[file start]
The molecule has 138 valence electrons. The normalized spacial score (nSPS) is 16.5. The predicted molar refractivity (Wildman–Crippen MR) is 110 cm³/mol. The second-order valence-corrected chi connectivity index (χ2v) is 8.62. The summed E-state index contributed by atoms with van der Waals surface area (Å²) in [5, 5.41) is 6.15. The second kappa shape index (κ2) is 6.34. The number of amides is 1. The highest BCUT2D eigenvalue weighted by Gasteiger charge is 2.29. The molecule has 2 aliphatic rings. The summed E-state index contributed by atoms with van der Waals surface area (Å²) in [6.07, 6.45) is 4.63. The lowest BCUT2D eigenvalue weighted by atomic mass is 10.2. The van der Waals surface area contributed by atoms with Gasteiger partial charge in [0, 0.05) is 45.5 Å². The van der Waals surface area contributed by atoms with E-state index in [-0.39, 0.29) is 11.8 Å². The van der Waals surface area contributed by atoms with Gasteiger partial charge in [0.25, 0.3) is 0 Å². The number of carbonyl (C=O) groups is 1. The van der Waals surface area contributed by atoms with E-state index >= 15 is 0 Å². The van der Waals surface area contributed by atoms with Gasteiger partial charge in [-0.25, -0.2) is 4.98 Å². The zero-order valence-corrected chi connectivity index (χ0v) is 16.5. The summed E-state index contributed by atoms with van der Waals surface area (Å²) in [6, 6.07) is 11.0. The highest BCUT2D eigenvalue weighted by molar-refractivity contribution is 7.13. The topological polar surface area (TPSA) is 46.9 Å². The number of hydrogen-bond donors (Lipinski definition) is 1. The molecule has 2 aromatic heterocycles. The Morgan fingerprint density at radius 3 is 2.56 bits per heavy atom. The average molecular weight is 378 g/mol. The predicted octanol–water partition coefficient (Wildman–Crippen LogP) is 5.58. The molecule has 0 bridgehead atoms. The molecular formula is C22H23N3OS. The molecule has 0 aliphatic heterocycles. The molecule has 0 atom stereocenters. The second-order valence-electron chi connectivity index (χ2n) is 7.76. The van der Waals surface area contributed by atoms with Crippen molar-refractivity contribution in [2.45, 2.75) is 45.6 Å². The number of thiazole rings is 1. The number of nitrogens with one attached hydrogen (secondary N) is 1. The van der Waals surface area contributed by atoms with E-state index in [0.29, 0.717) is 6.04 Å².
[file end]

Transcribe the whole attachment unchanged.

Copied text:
The molecule has 138 valence electrons. The normalized spacial score (nSPS) is 16.5. The predicted molar refractivity (Wildman–Crippen MR) is 110 cm³/mol. The second-order valence-corrected chi connectivity index (χ2v) is 8.62. The summed E-state index contributed by atoms with van der Waals surface area (Å²) in [5, 5.41) is 6.15. The second kappa shape index (κ2) is 6.34. The number of amides is 1. The highest BCUT2D eigenvalue weighted by Gasteiger charge is 2.29. The molecule has 2 aliphatic rings. The summed E-state index contributed by atoms with van der Waals surface area (Å²) in [6.07, 6.45) is 4.63. The lowest BCUT2D eigenvalue weighted by atomic mass is 10.2. The van der Waals surface area contributed by atoms with Gasteiger partial charge in [0, 0.05) is 45.5 Å². The van der Waals surface area contributed by atoms with E-state index in [-0.39, 0.29) is 11.8 Å². The van der Waals surface area contributed by atoms with Gasteiger partial charge in [0.25, 0.3) is 0 Å². The number of carbonyl (C=O) groups is 1. The van der Waals surface area contributed by atoms with E-state index >= 15 is 0 Å². The van der Waals surface area contributed by atoms with Gasteiger partial charge in [-0.25, -0.2) is 4.98 Å². The zero-order valence-corrected chi connectivity index (χ0v) is 16.5. The summed E-state index contributed by atoms with van der Waals surface area (Å²) in [6, 6.07) is 11.0. The highest BCUT2D eigenvalue weighted by molar-refractivity contribution is 7.13. The topological polar surface area (TPSA) is 46.9 Å². The number of hydrogen-bond donors (Lipinski definition) is 1. The molecule has 2 aromatic heterocycles. The Morgan fingerprint density at radius 3 is 2.56 bits per heavy atom. The average molecular weight is 378 g/mol. The predicted octanol–water partition coefficient (Wildman–Crippen LogP) is 5.58. The molecule has 0 bridgehead atoms. The molecular formula is C22H23N3OS. The molecule has 0 aliphatic heterocycles. The molecule has 0 atom stereocenters. The second-order valence-electron chi connectivity index (χ2n) is 7.76. The van der Waals surface area contributed by atoms with Crippen molar-refractivity contribution in [2.45, 2.75) is 45.6 Å². The number of thiazole rings is 1. The number of nitrogens with one attached hydrogen (secondary N) is 1. The van der Waals surface area contributed by atoms with E-state index in [0.29, 0.717) is 6.04 Å².